Selma: I was wearing blue ballet flats, black jeans and a bright blue leather jacket that belonged to a dead boy and that was my intro. Sue was like “nice jacket”. And I’m like “yes; it belongs to a dead person”. I got it at a vintage shop and I heard the boy had died or something. How could she not fall in love with me? We were so diametrically opposed. I think Sue was probably a little curious at what a freak show I was, and I was a little curious at how good Sue was. We were instant best friends.
Dr. Sue: She’s a lot of fun. You can just sit back and listen to Selma. That’s the nice thing about it. It’s pure entertainment really. You don’t have to say much of anything. You can just sit there – which is what I ended up doing on our trip out to LA. People were saying “Are you okay Sue?” Yep, I’m here – just watching everything going by me. Just like our first meeting (Selma and I), and the Fraser varsity jacket from a dead boy.
Angelle: It’s so funny. Some more funny stories, tell us some more. Let us in on some more funny stories.
Dr. Sue: There’s a lot of funny stories but I don’t know if they’re necessarily appropriate.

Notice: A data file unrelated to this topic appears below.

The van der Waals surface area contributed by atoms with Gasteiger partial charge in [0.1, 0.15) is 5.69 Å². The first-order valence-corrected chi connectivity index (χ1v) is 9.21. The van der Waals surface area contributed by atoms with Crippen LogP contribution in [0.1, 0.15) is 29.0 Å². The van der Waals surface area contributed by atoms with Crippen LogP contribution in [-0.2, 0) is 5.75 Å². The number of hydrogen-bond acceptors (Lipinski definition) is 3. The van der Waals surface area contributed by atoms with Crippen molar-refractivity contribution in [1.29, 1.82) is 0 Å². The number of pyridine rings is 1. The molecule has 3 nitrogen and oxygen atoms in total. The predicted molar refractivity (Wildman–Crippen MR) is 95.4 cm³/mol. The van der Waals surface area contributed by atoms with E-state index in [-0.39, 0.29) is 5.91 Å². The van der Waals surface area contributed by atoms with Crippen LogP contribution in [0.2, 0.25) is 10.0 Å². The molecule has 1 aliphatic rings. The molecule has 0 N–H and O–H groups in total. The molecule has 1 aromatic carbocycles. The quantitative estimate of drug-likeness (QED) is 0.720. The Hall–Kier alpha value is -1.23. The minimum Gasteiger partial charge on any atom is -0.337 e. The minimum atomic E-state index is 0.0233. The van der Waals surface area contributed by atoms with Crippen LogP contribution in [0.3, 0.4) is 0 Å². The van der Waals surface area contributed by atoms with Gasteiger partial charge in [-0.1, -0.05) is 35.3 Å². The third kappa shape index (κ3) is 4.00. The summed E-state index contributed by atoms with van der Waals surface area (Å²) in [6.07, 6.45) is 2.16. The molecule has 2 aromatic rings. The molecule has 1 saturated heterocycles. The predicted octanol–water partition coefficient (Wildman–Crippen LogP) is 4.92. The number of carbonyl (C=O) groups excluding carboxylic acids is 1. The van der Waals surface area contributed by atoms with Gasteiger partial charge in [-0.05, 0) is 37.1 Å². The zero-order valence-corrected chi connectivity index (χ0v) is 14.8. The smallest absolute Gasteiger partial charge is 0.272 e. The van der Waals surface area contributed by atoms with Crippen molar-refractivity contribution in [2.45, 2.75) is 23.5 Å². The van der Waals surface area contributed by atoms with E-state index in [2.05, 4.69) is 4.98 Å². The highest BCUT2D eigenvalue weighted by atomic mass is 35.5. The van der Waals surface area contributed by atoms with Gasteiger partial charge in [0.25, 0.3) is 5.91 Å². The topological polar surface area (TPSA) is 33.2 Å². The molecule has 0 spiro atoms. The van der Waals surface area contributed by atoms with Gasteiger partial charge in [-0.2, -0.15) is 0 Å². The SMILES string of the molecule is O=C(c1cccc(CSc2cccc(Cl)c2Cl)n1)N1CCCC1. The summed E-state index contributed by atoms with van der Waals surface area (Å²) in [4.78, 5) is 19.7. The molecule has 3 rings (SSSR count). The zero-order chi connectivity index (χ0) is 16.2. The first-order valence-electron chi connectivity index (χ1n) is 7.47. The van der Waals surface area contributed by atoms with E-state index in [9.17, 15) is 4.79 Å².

Selma: I really was not a get REAL for kids™ type of girl growing up. I didn’t eat well or drink well. I did a lot of things that I have to make up for now – a lot of lost time. But Sue was always someone that was really conscious of what she ate at that time. She was a vegetarian mostly.
Dr. Sue: Yeah, that’s right. I actually was a vegetarian.
Selma: I thought that was freakish because the mainstay of my diet – other than some decent home cooking – was bacon double cheeseburgers, right Sue? That’s what I like the most.
Dr. Sue: You know what’s funny Selma, I did think of a funny story! There was four of us in high school that were best of friends. It was Kelly, Selma, myself and…(Selma: Fran). Oh my gosh, Fran is going to kill me. Yes, Fran. The four of us hung out. Fran and Kelly are really good at sports – like really good. Then there’s Selma and I – who want to be really good, but we were not so good. We tended to do the same sports – Selma and I played field hockey and Fran and Kelly were superstar tennis players. But in the winter season they (Kelly and Fran) played volleyball. Selma and I said “We can do that. We can do volleyball.” We totally tried out for the team.